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I am confused about whether it is okay to say,

"Ok, carry on/go ahead with your job then."

Any help on this simple issue is highly appreciated.

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    There's no real difference in the phrases; they both express the same status difference (master to servant) and the same directions (Continue.) and the same attitude (All is well.) and the same metaphor theme (Life Is A Journey, with servants). The only real difference is which part of the metaphor theme gets prominence: carry on refers to bearing burdens, while go ahead refers to scouting and preparation for arrival. – John Lawler Dec 3 '13 at 18:11
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    The only difference I can think of between the two is that carry on should only be used to indicate that a task should be resumed or continued, while go ahead can be used not only for those, but for a task's commencement as well. – Hellion Dec 3 '13 at 18:36
  • @Hellion This is usually true, but I'd add the possible exception in a military setting, where "carry on smartly" can be for sending someone away, either to begin or continue. Carry-On Smartly: (Normally followed by the word Shipmate, if your not a NUB!) A navy tradition to be curt or kind in terms of sending someone away. It's all in the tone of voice and delivery. nukeworker.com/forum/index.php?topic=26145.0 – Spare Oom Dec 14 '13 at 3:50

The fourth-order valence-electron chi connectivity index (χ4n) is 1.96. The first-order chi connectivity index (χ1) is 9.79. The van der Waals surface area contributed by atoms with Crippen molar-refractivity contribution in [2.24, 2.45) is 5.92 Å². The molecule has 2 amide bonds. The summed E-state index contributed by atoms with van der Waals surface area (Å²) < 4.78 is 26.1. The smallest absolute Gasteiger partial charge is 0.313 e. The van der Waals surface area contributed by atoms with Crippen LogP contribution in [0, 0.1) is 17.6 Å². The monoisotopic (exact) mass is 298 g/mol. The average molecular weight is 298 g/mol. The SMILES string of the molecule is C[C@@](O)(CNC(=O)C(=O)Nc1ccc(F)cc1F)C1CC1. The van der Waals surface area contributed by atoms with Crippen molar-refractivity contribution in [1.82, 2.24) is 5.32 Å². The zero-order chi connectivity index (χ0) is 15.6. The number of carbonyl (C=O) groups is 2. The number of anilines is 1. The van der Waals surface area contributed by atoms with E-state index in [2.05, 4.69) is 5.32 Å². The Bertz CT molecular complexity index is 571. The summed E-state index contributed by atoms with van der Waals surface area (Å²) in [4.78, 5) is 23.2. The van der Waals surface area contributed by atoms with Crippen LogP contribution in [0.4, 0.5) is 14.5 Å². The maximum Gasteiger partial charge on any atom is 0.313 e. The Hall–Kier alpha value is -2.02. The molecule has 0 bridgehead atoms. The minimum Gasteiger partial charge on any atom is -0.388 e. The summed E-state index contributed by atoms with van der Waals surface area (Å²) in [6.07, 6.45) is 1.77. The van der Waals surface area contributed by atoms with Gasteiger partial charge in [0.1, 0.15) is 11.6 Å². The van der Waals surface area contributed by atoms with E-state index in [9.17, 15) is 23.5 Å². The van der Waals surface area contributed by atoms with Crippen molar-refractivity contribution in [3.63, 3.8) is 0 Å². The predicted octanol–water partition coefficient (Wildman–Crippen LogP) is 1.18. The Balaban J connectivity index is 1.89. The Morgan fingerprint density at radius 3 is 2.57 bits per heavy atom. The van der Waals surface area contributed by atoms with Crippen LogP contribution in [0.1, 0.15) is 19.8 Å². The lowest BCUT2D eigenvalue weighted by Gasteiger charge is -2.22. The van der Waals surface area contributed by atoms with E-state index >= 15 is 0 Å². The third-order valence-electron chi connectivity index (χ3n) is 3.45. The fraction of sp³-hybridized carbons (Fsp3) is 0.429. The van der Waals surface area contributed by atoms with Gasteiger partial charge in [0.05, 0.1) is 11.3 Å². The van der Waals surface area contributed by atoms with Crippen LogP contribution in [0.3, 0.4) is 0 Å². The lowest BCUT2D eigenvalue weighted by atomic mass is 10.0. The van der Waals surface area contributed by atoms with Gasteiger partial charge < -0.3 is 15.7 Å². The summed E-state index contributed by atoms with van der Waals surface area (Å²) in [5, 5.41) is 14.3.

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As both John Lawler and Hellion note, either option are acceptable. There are some subtle differences between the two. From Hellion:

The only difference I can think of between the two is that carry on should only be used to indicate that a task should be resumed or continued, while go ahead can be used not only for those, but for a task's commencement as well.

  • I would add that carry on can be used as an encouragement, and doesn't necessarily connotate an authority's approval. On the other hand, go ahead definitely implies that permission was needed from a superior. – Jacobm001 Dec 19 '13 at 17:10

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